Additional file 1: Supplementary Material. A pdf file compiling additional Figures and Tables referred in the text. (PDF 3 MB)
12862_2012_2173_MOESM2_ESM.xls (271 kb)
Additional file 2: Representative cases in pathway-community comparison. A Microsoft Excel table showing pathway community overlaps with high pathway specificity or community specificity. (XLS 271 KB)
12862_2012_2173_MOESM3_ESM.xls (26 kb)
Additional file 3: Clusters of species by community structure similarity. A Microsoft Excel table showing the clusters of species obtained by hierarchical clustering of species under the distance that equals to 1 - mutual information. (XLS 26 KB)
12862_2012_2173_MOESM4_ESM.xls (28 kb)
Additional file 4: Overview of organisms and modularities. A Microsoft Excel table showing the list of organisms, their lifestyle classifcations and computed modularity score, both normalized and unnormalized and from four different network reconstructions. (XLS 28 KB)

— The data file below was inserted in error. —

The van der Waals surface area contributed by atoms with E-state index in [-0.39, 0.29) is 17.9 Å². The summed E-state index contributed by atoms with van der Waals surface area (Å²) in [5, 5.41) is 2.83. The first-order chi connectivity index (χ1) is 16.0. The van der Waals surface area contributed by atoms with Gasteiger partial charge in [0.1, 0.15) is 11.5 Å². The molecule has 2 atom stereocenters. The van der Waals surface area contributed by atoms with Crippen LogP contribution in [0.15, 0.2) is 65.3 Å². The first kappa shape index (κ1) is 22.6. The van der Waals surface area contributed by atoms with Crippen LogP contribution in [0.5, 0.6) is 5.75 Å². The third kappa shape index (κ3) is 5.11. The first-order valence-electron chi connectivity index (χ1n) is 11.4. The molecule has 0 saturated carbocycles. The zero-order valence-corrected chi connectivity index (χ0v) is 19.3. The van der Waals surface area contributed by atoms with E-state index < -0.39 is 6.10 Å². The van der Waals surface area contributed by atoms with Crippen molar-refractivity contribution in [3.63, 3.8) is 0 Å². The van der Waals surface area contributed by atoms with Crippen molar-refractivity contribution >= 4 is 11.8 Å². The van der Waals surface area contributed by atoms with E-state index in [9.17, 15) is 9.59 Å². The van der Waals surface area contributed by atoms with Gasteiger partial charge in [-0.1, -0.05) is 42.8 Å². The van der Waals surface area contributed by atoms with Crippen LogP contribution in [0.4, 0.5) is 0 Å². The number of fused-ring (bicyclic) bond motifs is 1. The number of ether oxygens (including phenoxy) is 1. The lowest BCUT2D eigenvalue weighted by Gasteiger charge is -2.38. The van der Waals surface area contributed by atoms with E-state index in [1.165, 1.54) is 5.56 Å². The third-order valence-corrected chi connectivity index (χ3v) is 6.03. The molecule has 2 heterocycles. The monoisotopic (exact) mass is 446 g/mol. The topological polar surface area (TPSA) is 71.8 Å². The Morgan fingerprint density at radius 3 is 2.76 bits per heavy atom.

12862_2012_2173_MOESM5_ESM.pdf (18 kb)
Authors’ original file for figure 1
12862_2012_2173_MOESM6_ESM.png (178 kb)
Authors’ original file for figure 2
12862_2012_2173_MOESM7_ESM.png (159 kb)
Authors’ original file for figure 3
12862_2012_2173_MOESM8_ESM.pdf (100 kb)
Authors’ original file for figure 4
12862_2012_2173_MOESM9_ESM.png (101 kb)
Authors’ original file for figure 5
12862_2012_2173_MOESM10_ESM.png (88 kb)
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Authors’ original file for figure 8
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Authors’ original file for figure 9


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© Zhou and Nakhleh; licensee BioMed Central Ltd. 2012

This article is published under license to BioMed Central Ltd. This is an Open Access article distributed under the terms of the Creative Commons Attribution License (, which permits unrestricted use, distribution, and reproduction in any medium, provided the original work is properly cited.

Authors and Affiliations

  1. 1.Department of BioengineeringRice UniversityHoustonUSA
  2. 2.Department of Computer ScienceRice UniversityHoustonUSA